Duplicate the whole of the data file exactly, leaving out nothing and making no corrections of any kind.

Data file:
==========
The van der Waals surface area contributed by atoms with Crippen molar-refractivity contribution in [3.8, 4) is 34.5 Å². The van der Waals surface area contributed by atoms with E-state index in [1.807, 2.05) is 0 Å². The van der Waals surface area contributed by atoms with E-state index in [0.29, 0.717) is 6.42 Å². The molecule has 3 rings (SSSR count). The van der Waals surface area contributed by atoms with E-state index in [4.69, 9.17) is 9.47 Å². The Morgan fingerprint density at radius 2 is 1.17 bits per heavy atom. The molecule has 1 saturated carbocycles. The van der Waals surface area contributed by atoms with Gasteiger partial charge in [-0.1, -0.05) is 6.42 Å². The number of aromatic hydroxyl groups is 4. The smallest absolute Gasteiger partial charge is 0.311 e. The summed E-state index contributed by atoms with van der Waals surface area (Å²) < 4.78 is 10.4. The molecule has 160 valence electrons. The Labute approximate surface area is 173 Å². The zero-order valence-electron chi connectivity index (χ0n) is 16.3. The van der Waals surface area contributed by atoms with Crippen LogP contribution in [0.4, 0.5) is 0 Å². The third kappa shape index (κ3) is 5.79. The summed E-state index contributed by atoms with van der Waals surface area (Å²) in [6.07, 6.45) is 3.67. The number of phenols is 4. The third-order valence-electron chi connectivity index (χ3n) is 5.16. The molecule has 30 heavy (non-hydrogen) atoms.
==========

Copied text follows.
The van der Waals surface area contributed by atoms with Crippen molar-refractivity contribution in [3.8, 4) is 34.5 Å². The van der Waals surface area contributed by atoms with E-state index in [1.807, 2.05) is 0 Å². The van der Waals surface area contributed by atoms with E-state index in [0.29, 0.717) is 6.42 Å². The molecule has 3 rings (SSSR count). The van der Waals surface area contributed by atoms with E-state index in [4.69, 9.17) is 9.47 Å². The Morgan fingerprint density at radius 2 is 1.17 bits per heavy atom. The molecule has 1 saturated carbocycles. The van der Waals surface area contributed by atoms with Gasteiger partial charge in [-0.1, -0.05) is 6.42 Å². The number of aromatic hydroxyl groups is 4. The smallest absolute Gasteiger partial charge is 0.311 e. The summed E-state index contributed by atoms with van der Waals surface area (Å²) < 4.78 is 10.4. The molecule has 160 valence electrons. The Labute approximate surface area is 173 Å². The zero-order valence-electron chi connectivity index (χ0n) is 16.3. The van der Waals surface area contributed by atoms with Crippen LogP contribution in [0.4, 0.5) is 0 Å². The third kappa shape index (κ3) is 5.79. The summed E-state index contributed by atoms with van der Waals surface area (Å²) in [6.07, 6.45) is 3.67. The number of phenols is 4. The third-order valence-electron chi connectivity index (χ3n) is 5.16. The molecule has 30 heavy (non-hydrogen) atoms.